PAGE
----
Thank you for listening to our pitch. We believe that Mosaic has the potential to revolutionize the cannabis industry and we are excited about the possibilities it holds.
Quiet quitting, The Great Resignation, are an ongoing trend causing many businesses to struggle keeping talent engaged and motivated. Most are leaving because of their boss or their company culture. 82% of people feel unheard, undervalued and misunderstood in the workplace. In your experience, what keeps employees happy? And how are adapting to the current shift we see?
Jack Blaeser: People are different and therefore motivated differently. But, you are right, so many feel undervalued and unheard which is a major factor missing in most company cultures. I believe that the biggest communication problem is that we don’t listen; and when we do, we do so to reply. That is usually the case in companies too.
Listen and engage. I have a three question practice. One thing that I’ve found to be really helpful in understanding how things are going and building a strong culture within the business is to engage and listen to the people who work throughout the organization.
I made it a point to walk the floor of our office every day (harder to do in today’s virtual world) and ask a few open ended questions, such as “how is everything going” and “is there anything we should do differently?”. It’s amazing what you can learn and the insights that people have about the business.
However, I’ve noticed that often, if not always, people tend to tell me what they think I want to hear. So, I’ve developed a three question practice that I’ve found to be really effective. After asking the same question twice, I’ll follow up with a third one: “I really want to know, what are some challenges that you see that we have?”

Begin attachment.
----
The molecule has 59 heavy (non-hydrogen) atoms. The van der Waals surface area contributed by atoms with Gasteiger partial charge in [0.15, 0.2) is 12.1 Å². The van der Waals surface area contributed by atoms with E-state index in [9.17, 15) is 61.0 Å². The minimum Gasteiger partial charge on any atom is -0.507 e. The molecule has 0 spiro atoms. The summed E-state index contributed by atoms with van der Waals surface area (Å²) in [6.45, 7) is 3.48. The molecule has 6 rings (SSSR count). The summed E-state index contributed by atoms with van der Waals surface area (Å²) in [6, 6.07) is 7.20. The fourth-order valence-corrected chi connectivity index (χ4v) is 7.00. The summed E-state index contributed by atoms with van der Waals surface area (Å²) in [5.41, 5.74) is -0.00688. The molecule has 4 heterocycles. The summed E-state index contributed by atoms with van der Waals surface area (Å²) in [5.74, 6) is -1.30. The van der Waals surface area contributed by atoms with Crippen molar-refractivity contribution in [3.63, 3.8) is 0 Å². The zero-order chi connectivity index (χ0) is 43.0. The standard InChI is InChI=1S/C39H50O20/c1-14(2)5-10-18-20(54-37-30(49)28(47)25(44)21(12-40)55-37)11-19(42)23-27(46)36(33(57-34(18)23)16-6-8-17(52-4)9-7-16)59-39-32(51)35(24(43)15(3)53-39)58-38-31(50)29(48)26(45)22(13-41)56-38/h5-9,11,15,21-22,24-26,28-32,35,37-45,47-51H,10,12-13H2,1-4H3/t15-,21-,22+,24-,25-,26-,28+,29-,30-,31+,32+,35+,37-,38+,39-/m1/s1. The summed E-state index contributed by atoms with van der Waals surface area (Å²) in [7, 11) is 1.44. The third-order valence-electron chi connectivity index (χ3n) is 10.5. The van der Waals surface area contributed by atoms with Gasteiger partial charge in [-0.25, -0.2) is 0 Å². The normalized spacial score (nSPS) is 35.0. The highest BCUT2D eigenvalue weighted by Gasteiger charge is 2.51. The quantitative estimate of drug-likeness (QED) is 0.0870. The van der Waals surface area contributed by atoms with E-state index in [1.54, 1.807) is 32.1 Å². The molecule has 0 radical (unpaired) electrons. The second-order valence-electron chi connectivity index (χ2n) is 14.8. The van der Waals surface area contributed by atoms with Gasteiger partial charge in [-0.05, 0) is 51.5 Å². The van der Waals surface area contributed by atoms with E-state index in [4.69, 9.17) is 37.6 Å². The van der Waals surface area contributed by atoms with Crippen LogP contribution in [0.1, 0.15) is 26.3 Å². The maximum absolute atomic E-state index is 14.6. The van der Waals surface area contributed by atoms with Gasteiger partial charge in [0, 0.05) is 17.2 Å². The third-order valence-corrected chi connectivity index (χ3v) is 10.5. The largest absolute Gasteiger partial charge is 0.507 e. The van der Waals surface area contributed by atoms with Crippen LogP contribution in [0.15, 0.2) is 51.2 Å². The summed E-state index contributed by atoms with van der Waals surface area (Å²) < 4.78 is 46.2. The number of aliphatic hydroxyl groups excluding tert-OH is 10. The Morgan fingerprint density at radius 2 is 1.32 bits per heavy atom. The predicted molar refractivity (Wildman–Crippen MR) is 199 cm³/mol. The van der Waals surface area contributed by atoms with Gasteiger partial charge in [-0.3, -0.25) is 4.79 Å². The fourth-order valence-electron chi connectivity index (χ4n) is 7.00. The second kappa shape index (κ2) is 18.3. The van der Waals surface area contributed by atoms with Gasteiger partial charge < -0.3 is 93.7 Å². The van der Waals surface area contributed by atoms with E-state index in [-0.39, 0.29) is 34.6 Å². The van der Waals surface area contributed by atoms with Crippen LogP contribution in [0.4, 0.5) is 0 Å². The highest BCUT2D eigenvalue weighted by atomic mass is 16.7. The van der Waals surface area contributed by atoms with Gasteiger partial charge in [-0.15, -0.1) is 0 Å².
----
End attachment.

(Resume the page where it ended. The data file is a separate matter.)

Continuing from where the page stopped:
That seems to be a psychological tipping point where people feel more comfortable opening up and sharing their true thoughts and insights. They either were fed up with my question or realized I was serious about knowing.
These conversations not only provide me with valuable information, but they also send a powerful message and changed the nature of conversations going forward.
I feel more connected with my team and over time, and I would see more and more people approach me with issues or opportunities. The next step is building that mindset throughout the organization.
Here is a two fold question: What is the book that influenced you the most and how? Please share some life lessons you learned. Now what book have you gifted the most and why?
Jack Blaeser: I’ll share a couple books by the same author, Yuval Noah Harari, that have not only influenced my thoughts about human nature but also fueled my thirst for learning.
The books “Sapiens: A Brief History of Humankind” and “Homo Deus: A Brief History of Tomorrow” have had a significant impact on the way many people perceive the human race and its future.
“Sapiens” provides a comprehensive history of the human species, from the emergence of Homo sapiens in Africa to the present day. The book covers a wide range of topics, including the evolution of human societies, the development of language and culture, the rise of agriculture, and the creation of empires and religions.
Harari argues that the success of Homo sapiens can be attributed to our ability to create and believe in shared myths, such as money, religion, and nation-states.
“Homo Deus” explores the potential future of the human race, focusing on the ways in which technology and science could transform humanity in the coming decades. Harari examines the possibilities of immortality, superhuman abilities, and the creation of a new species through genetic engineering and artificial intelligence.
He argues that these developments could lead to a future in which the traditional concepts of human nature, society, and morality become obsolete.